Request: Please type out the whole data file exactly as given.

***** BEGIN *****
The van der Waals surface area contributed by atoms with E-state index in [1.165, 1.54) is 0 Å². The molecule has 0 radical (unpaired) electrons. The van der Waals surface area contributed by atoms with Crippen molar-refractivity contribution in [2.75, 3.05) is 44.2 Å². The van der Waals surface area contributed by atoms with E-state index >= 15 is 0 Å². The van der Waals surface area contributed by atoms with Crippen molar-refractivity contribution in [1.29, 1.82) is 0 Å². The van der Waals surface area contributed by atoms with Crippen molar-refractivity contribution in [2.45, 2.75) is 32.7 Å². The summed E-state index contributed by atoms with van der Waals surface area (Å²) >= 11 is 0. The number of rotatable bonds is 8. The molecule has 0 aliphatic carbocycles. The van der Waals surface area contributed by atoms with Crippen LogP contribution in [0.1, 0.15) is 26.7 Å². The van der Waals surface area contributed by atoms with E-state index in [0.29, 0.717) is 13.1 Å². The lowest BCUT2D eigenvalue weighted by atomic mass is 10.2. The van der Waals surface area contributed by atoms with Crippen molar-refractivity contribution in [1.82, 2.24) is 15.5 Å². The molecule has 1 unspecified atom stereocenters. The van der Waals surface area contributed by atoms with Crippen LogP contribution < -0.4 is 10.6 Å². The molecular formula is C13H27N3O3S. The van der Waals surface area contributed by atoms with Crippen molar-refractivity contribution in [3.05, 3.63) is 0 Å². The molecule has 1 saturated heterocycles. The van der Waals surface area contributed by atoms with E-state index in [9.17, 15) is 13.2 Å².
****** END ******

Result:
The van der Waals surface area contributed by atoms with E-state index in [1.165, 1.54) is 0 Å². The molecule has 0 radical (unpaired) electrons. The van der Waals surface area contributed by atoms with Crippen molar-refractivity contribution in [2.75, 3.05) is 44.2 Å². The van der Waals surface area contributed by atoms with E-state index >= 15 is 0 Å². The van der Waals surface area contributed by atoms with Crippen molar-refractivity contribution in [1.29, 1.82) is 0 Å². The van der Waals surface area contributed by atoms with Crippen molar-refractivity contribution in [2.45, 2.75) is 32.7 Å². The summed E-state index contributed by atoms with van der Waals surface area (Å²) >= 11 is 0. The number of rotatable bonds is 8. The molecule has 0 aliphatic carbocycles. The van der Waals surface area contributed by atoms with Crippen LogP contribution in [0.1, 0.15) is 26.7 Å². The van der Waals surface area contributed by atoms with E-state index in [0.29, 0.717) is 13.1 Å². The lowest BCUT2D eigenvalue weighted by atomic mass is 10.2. The van der Waals surface area contributed by atoms with Crippen molar-refractivity contribution in [1.82, 2.24) is 15.5 Å². The molecule has 1 unspecified atom stereocenters. The van der Waals surface area contributed by atoms with Crippen LogP contribution < -0.4 is 10.6 Å². The molecular formula is C13H27N3O3S. The van der Waals surface area contributed by atoms with Crippen molar-refractivity contribution in [3.05, 3.63) is 0 Å². The molecule has 1 saturated heterocycles. The van der Waals surface area contributed by atoms with E-state index in [9.17, 15) is 13.2 Å².